From the oceanfront paradises of Southern California to the dramatically beautiful scenery of the Bay Area, California is filled with places that people long to live. The state’s inland capital city, Sacramento, is often overshadowed by its flashy coastal cousins. But Sacramento’s tree-lined streets, burgeoning food, wine and beer scene, and affordable housing make it one of the best places to live in California, especially for those seeking a cost-effective place to raise a family.

Need more convincing? We’ve pulled together 11 reasons that Sacramento is one of the best places to live in California:

  • It truly is the City of Trees. Trees line most of Sacramento’s downtown streets, providing a luxuriously leafy canopy (and some protection from the summer sun!) And although the water tower alongside Interstate 5 that long advertised the City of Trees moniker has been repainted, the trees remain. Guided tree tours are even available from the Sacramento Tree Foundation.
  • Homes are actually affordable. California’s cities boast some of the highest home prices in the country, with the median home price in San Francisco soaring well past $1 million in the past few years. In comparison, Sacramento’s homes remain accessible, even if prices have also been on the rise recently. The median home value in Sacramento County sat at $330,000 in mid-2017 according to Zillow.
  • Mild winters and the Delta Breeze. Yes, the summers may get hot, but compared to many other places, Sacramento’s climate is gloriously mild. It hardly ever snows (although if you’re craving snow, it’s an easy drive away—more on that later). And those steamy summers are mellowed a bit by cooler breezes blowing in through the delta.
  • Rivers, rivers, everywhere. Rafting, boating, kayaking, or just a summer swim are all ways to immerse yourself in Sacramento’s river scene. If you’re not excited about getting in or on the water, take a jog or bike ride on the American River Parkway, which runs for 23 miles along the shores of the American. Or, for those who are extra-energetic, Eppie’s Great Race is an annual triathlon that replaces swimming with kayaking.
  • Farm to Fork eating. Sacramento is literally surrounded by the farms, orchards, and vineyards that produce much of what the United States eats. It’s possible to eat locally sourced rice, almonds, beef, and endless other delicacies that were grown or made nearby. There are more than 40 farmers markets in the region, including the largest certified farmers market in the entire state of California.

  • The drinking is good here, too. Napa and Sonoma may be household names thanks to their wine, but the tasting rooms in the foothills of the Sierras offer high-quality wine in less crowded surroundings. And in recent years, the craft beer scene has exploded, with more than 60 breweries in the city and its surrounding areas. For those who want to try something different, the Two Rivers Cider Company has a tasting room right in the city.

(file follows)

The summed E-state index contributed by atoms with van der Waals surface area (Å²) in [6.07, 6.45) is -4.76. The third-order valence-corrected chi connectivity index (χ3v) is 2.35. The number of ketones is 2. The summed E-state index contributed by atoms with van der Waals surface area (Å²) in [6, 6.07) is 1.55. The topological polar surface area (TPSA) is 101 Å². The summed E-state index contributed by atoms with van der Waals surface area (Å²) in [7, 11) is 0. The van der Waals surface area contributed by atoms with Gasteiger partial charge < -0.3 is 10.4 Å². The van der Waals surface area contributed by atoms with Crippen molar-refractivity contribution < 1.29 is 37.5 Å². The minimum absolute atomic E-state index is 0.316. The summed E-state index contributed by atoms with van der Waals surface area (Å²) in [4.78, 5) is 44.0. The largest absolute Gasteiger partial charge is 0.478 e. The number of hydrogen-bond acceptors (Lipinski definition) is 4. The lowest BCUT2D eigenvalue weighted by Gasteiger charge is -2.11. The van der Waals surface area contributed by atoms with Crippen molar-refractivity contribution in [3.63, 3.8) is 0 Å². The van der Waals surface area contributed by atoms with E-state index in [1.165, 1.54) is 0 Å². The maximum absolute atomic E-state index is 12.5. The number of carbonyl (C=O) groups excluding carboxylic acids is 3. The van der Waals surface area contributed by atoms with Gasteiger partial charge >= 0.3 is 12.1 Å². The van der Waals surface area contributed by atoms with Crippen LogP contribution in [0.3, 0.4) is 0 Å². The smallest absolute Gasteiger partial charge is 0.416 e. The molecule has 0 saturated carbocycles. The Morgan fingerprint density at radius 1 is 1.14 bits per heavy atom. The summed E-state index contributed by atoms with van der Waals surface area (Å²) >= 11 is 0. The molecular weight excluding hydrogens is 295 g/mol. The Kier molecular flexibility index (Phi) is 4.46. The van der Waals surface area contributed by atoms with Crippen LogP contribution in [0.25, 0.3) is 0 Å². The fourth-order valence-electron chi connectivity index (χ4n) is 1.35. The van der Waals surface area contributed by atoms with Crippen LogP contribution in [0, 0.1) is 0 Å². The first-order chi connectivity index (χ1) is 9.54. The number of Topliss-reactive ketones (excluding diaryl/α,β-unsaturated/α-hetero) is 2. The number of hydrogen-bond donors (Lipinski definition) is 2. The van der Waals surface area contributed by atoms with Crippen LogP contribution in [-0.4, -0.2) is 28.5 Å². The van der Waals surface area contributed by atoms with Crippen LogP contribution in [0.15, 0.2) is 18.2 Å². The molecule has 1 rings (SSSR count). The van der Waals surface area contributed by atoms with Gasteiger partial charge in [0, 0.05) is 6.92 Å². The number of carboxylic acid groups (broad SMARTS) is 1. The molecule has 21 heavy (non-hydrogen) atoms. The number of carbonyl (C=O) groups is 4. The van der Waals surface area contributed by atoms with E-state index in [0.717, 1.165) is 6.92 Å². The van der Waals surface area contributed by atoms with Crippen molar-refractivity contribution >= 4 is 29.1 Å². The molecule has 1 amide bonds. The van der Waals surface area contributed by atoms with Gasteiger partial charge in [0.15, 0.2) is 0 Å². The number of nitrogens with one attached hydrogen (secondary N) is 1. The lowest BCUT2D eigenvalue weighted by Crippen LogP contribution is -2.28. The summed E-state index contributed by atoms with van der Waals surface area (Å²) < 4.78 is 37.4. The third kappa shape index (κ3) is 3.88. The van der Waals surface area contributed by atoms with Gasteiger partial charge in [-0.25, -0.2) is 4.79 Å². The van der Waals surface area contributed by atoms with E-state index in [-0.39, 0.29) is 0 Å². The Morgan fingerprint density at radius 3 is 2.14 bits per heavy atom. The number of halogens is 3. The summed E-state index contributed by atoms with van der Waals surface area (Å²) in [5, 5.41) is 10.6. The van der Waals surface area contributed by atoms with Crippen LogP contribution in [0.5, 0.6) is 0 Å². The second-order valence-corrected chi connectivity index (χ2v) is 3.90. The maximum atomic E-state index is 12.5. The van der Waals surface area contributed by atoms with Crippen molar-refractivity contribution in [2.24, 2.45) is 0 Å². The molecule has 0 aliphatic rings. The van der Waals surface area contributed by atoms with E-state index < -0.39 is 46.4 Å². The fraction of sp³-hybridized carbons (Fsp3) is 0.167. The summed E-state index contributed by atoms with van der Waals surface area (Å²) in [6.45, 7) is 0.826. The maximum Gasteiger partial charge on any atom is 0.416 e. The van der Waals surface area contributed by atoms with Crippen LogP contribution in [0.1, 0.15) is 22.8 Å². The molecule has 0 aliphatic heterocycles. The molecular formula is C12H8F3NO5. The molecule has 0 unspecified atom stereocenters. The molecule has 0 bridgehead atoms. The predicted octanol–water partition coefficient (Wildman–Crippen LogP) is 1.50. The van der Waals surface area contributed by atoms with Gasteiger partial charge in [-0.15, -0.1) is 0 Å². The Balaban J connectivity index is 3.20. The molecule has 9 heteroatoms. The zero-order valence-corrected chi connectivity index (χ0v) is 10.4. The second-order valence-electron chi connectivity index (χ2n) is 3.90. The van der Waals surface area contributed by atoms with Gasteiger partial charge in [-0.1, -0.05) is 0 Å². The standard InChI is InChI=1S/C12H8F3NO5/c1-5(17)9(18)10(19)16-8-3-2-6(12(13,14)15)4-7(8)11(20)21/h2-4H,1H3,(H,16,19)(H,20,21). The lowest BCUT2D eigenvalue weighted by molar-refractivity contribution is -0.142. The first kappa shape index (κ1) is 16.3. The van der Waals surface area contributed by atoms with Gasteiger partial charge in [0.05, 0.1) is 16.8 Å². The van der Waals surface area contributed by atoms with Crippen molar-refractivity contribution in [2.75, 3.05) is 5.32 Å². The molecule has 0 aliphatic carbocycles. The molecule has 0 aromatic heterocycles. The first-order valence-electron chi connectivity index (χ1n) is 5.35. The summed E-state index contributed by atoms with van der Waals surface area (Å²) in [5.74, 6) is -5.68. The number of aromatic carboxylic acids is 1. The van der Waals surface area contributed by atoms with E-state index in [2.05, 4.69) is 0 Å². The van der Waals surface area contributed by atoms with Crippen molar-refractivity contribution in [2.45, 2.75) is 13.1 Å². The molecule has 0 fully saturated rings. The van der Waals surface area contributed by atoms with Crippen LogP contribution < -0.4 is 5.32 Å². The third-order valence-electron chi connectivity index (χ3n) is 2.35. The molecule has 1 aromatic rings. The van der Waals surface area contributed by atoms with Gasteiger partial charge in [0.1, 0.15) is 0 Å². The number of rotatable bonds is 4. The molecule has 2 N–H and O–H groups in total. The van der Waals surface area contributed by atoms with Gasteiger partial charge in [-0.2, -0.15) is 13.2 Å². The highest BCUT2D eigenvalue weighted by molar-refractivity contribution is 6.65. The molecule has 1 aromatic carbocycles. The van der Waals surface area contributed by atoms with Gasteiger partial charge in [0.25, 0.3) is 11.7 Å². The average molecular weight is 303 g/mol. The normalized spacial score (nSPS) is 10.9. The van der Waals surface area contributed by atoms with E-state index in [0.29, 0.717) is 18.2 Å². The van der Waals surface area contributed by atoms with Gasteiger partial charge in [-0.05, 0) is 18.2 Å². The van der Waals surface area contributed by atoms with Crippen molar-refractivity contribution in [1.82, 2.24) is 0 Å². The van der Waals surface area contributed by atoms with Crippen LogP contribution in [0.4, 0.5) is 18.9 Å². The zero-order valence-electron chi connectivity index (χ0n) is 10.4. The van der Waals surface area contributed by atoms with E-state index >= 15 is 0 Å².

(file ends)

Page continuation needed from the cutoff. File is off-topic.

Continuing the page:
• Outdoor activities are everywhere. We’ve already covered everything you can do in and around Sacramento’s rivers, but outdoor activities in the city don’t end there. There are parks all over the city, including the sprawling Land Park downtown. The nearby Sierra foothills offer up hiking, and Folsom Lake is the perfect place to swim, waterski, or just sunbathe.
  • California is our playground. Tahoe and its ski resorts are an hour and a half in one direction. San Francisco is less than two hours the other way (beware of traffic during prime driving hours to either destination). Napa and Sonoma are also an easy drive, while the Monterey Bay Aquarium, Carmel, and the wild coast of Mendocino are close enough for weekend excursions.
  • Downtown is coming to life. Sacramento’s downtown is in the middle of a transformation. Some areas, like Midtown, are already bustling with new restaurants and developments, while others are ready to take off. The new Golden 1 Center is the shiny centerpiece of downtown revitalization, and other projects are popping up around it.
  • We’re not too big, not too small. Sacramento’s population sits at just under 500,000, making it a solidly sized metropolis without some of the overcrowding woes of bigger cities. Sacramento is big enough to have an NBA basketball team but small enough to have a minor league baseball team. For many of us, it’s the perfect balance between the excitement of city living and the relaxation of a quieter suburban life.
  • Our arts and culture scene (yes, we have it). The Crocker Art Museum—one of the oldest public art galleries in the United States—is unquestionably an arts institution in Sacramento. But those looking for a dose of culture have plenty of options in the city, from the art walks and live music of Second Saturdays to the Sacramento Ballet and the Philharmonic & Opera. And in recent years, the city has gotten much more avant garde with undertakings like the Art Hotel, which transformed a soon-to-be-demolished building into a pop-up contemporary art museum for nine days.

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